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Sports Gambling: The Next Marijuana?

Betting on athletic events is now legal. The Supreme Court just said so in a 6-3 decision in Murphy et al. v. National Collegiate Athletic Association. https://supremecourt.gov/opinions/17pdf/16-476_dbfi.pdf

Sports fans, of course, have been betting without the Court’s blessing for a very long time. It is estimated that around $150 billion a year is wagered illegally. That’s three times larger than the marijuana market, which is growing rapidly and providing many new job opportunities for attorneys. The legalization of that formerly taboo vice serves as an indicator of what legalized sports betting could generate for attorneys.

The U.S. gaming industry has already proven a bonanza for lawyers. Gaming law is one of today’s hottest practice areas. It has expanded far beyond the days when it was limited to Nevada and New Jersey practitioners and is now a national practice, in fact one that can be engaged in from anywhere. One of the most successful gaming attorneys conducted an extensive nationwide practice from little, out-of-the-way Ada, Oklahoma. The demand for gaming lawyers is ever-expanding and, while the practice is complex and constantly evolving, the learning curve is not that steep. Moreover, it is evolving all the time, as the Murphy case exemplifies.

Today there are close to 1,000 casinos in the U.S., split almost equally between commercial and Native American establishments. Indian casinos brought in more than $32 billion last year. Spinoff gaming businesses number in the thousands. Casinos operate in 39 states. A substantial number of them have an in-house counsel office. Virtually all engage numerous outside law firms and sole practitioners to assist them with the myriad issues they confront in a highly regulated and rapidly changing environment. Moreover, the 69 state gaming regulatory bodies (several states have more than one) https://nagra.org/general/custom.asp?page=StateProvince&DGPCrSrt=&DGPCrPg=1 also employ and engage a lot of legal talent.

At the federal level, Native American casinos and spinoffs are regulated by the National Indian Gaming Commission (NIGC) https://nigc.gov. NIGC has both a general counsel and a compliance office in Washington, DC as well as seven regional compliance offices (Portland [OR], Sacramento, Phoenix, St. Paul, Oklahoma City, Tulsa, Washington [DC] and Rapid City [SD]).

Online gaming is one of the most rapidly growing business sectors in the U.S. They include: social gaming, fantasy sports, and sweepstakes operators. This industry component has emerged so rapidly that it is largely unregulated (another instance of the “law-technology gap,” where the law has to scramble to catch up with technological innovation).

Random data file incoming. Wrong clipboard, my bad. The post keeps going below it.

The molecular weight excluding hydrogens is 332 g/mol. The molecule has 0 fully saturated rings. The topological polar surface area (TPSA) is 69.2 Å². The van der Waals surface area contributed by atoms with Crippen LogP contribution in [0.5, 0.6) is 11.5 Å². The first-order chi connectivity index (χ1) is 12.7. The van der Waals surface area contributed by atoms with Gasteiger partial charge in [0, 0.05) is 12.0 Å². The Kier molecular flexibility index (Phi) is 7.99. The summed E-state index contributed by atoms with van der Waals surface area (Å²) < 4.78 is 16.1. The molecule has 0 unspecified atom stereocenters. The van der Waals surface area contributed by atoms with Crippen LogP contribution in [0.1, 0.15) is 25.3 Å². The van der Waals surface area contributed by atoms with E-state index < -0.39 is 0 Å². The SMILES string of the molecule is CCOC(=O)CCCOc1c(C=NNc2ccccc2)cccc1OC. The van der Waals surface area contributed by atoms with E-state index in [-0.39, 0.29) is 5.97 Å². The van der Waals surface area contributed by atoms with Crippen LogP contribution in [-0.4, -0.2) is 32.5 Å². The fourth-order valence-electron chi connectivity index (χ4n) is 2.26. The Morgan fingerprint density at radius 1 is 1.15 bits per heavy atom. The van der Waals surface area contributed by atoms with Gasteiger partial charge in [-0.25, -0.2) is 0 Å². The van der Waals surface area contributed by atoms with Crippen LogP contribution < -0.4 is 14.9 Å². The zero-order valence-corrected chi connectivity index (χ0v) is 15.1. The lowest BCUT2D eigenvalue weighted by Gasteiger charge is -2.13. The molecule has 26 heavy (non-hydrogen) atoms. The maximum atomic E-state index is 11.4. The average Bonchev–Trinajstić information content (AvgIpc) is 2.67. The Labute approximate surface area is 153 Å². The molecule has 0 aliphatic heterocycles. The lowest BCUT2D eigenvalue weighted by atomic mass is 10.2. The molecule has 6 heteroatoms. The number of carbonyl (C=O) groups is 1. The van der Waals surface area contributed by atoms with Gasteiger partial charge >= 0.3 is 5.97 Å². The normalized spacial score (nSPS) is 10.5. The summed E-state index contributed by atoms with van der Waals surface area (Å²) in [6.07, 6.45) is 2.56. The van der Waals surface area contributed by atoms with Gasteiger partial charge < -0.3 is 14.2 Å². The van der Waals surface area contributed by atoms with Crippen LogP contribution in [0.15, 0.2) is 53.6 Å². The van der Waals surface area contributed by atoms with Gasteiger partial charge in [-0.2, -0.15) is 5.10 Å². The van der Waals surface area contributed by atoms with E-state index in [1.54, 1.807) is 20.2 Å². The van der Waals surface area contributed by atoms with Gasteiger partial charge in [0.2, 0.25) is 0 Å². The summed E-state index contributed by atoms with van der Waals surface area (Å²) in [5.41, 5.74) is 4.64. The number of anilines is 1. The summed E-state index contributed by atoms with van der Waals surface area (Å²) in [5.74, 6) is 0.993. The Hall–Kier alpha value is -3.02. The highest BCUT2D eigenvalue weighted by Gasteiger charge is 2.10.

State lotteries have been around since before the formation of the nation. They played a part in financing the establishment of the first colonies and funded colonial public works projects as well as buildings at Yale and Harvard. After the Civil War, Southern states used lotteries to raise revenue. A series of scandals shut down lotteries for several decades, until the concept was revived by New Hampshire in 1964. Today, 44 states plus the District of Columbia, Puerto Rico and the U.S. Virgin Islands have government-operated lotteries. Lotteries are very lucrative, taking in more than $100 billion last year. New York and Massachusetts lead the nation in lottery revenue.

Parimutuel betting is primarily used in gambling on horse and greyhound racing and jai alai. Race tracks typically have in-house counsel offices. In some states, most or all race tracks are owned or controlled by one corporation, in which case the in-house counsel office is usually located at corporate headquarters. Parimutuel wagering is regulated by the state in which the racing operations are located. Government lawyers involved in regulation work either in the Attorney General’s office or in the state regulatory agency’s law office.

Several trade/professional associations represent race tracks, owners, breeders, trainers and affiliated horse racing organizations.

Gaming is one of the most heavily regulated commercial activities in the U.S. That and the deep pockets of gaming organizations make this industry a very attractive and lucrative undertaking for attorneys. Also, don’t overlook opportunities with corporations that manufacture gaming equipment and gaming trade and professional associations.

Despite being around for as long as two proto-humans first wagered on who could kill a Mammoth first, gambling and gaming are dynamic, ever-evolving, and heavily influenced by technological innovation.

Sports betting will add numerous new prospective employing organizations to the current gambling universe.

For More Information
American Casino Guide http://americancasinoguide.com
American Gaming Association https://americangaming.org/
Gambling and the Law http://gamblingandthelaw.com/
International Association of Gaming Regulators https://iagr.org/
International Center for Gaming Regulation (UNLV) https://unlv.edu/icgr
International Masters of Gaming Law https://imgl.org/articles/
North American Association of State and Provincial Lotteries http://naspl.org/
North American Gaming Regulators Association https://nagra.org/